3:45 – 4:00 pm – Coffee and tea break

4:00 – 6:00 pm Chair: Leila Whitley

Marc Teare. The Secret History of a Musick Yet To Be.’

Carla Mueller-Schulzke. ‘Transcultural Soundscapes: Creative Musical Practice and the Politics of Sound.’

Kiwi Menrath. ‘Sounds Aquatic: From Oceans and Flows to Muddy Waters.’

Rico Reyes. ‘Echolocating: Barrionics, Colonial Melancholia, and Technological Euphoria’

7:00 pm – Tuesday evening we will be travelling to SE1 to join Thomas Altheimer Europe For President at Alma Enterprises’ project space on November 4th in Glasshill Street, SE1. More details here.


Wednesday 5th Nov – Deptford TV event – see separate flyer at bottom of this page.

Thursday, 6 November


Interdisciplinary Colloquium – Rooms 137-138

Chair: Hanna Kuusela

11:00- 11:30 Introduction: Performing Crisis- Nicolás Salazar-Sutil

11:30-11:50 Crisis? What Crisis? Perspectives on the Credit Crunch- Andy Christodoulou

11:50- 12:30 The Madness of Decision- Dr James Burton- Goldsmiths College.

12:30- 13:30 Lunch break

Chair: Yuk Hui

13:30-14:30 Keynote Contribution: Professor Teivo Teivainen, University of Helsinki

14:30- 15:00 Value formation and crisis – Operativity of narrative – Lee Wan-Gi

15:00- 15:30 Something Between us: exploring social-fragmentation, philosophical anxieties and the economic crisis in America – John Ferrara

15:30- 16:00 Coffee Break

Chair: Cristóbal Bianchi

16:00-16:50 The inchoate situation of decline and the rhetoric of crisis- Dr Ina Dietzsch, University of Durham

16:50- 17:20 HO2Crisis: Water Wars and its trickling effect- Eva Slotegraaf

17:20- 17:50 Debord, Lautreaont and the aesthetics of negativity- Tom Bunyard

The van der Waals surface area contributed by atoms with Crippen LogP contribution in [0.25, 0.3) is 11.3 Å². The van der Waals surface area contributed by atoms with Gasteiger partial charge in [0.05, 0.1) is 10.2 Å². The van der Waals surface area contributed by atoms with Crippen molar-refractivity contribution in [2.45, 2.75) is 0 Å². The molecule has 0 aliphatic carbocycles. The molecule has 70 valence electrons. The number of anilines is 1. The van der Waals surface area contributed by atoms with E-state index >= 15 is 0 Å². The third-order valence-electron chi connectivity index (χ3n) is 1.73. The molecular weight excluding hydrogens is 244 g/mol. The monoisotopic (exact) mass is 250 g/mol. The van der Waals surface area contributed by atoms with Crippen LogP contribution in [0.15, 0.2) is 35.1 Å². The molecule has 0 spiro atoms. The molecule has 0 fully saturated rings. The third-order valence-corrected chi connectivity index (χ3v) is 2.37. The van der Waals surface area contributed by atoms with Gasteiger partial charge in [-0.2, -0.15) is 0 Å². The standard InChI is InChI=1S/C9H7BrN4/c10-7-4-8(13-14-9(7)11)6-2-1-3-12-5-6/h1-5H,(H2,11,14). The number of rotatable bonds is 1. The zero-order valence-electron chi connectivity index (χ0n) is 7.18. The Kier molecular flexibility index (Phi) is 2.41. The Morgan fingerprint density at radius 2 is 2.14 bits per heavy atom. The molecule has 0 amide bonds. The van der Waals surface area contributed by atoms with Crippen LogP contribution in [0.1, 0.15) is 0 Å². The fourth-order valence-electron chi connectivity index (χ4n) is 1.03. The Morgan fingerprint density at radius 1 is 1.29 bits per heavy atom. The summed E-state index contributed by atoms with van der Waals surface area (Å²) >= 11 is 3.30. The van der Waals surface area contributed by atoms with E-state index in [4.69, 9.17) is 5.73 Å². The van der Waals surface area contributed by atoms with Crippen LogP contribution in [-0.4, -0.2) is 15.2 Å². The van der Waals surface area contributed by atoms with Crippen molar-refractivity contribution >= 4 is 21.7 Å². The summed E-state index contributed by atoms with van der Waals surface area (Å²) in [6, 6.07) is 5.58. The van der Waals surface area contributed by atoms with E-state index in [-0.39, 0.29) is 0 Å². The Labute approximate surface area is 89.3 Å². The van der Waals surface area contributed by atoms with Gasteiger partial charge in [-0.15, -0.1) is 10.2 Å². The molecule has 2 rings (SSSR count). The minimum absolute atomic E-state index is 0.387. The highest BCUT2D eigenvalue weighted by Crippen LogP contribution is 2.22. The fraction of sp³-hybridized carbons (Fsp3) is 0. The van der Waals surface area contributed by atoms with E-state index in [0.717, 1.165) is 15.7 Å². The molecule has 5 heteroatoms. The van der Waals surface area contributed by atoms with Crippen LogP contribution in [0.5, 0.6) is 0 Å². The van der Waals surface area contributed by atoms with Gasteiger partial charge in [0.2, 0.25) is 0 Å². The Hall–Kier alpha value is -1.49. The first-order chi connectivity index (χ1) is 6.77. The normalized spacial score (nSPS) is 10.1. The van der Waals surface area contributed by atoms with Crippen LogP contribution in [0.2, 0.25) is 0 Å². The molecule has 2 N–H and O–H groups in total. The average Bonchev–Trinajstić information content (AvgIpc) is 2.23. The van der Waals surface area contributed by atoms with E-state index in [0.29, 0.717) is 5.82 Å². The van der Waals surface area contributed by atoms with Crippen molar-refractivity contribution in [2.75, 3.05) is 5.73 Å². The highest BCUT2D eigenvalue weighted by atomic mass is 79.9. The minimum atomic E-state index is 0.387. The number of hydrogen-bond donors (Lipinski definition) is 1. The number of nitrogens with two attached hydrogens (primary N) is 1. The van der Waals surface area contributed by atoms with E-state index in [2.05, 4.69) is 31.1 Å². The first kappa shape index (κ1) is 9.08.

17:50- 18:30 The financial crisis as a window of opportunity: Hanna Kuusela


Friday, 7 November – Rooms 308 and 307

11:00 – 1:00 pm

Film: Jahaji Music, India in the Caribbean -Presented by Surabhi

1:00 – 2:30pm – Lunch Break

2:30 – 4:00 pm

John Speyer and Music In Detention

‘Identities and Interactions in Border Institutions: Music in Immigration Removal Centres’

4:00 – 4:30 pm – Coffee and tea Break

4:30 – 6:00 pm

Camille Barbagallo. ‘Crossing borders. The xtalk project: free English classes for migrant sex workers.’

Karen Tam. ‘Songs not quite from Impanema.’

David Hysek. ‘Quinta del Sordo – sense, theatre and sound’

6:00 – 7:00 pm – Future Events: February in Berlin, November in Copenhagen.


Saturday 8 Nov – Noise of the Past – see separate flyer at bottom of here.

Sonic Border on the anniversary of Laika

Sonic Borders begins today at Goldsmiths (draft program here) – can’t sleep because its also the 51st anniversary of the space dog’s lonely death. Also, more favourably as an augur, its the 91st anniversary of the October Revolution – in November. So I should post something about dates and repetition…

Instead, typing up some notes from last week when, to give a talk in Malmö, I crossed the border from Copenhagen into Sweden by train; across a bridge, in blinding rain and mist, to the sound of the rhythmic rumble-rush of steel wheels on rail. There was no passport or ticket check, no indication of passing the border, no visible marker of nation or difference. Only the shift of language station announcements from Danish to Swedish registers the change.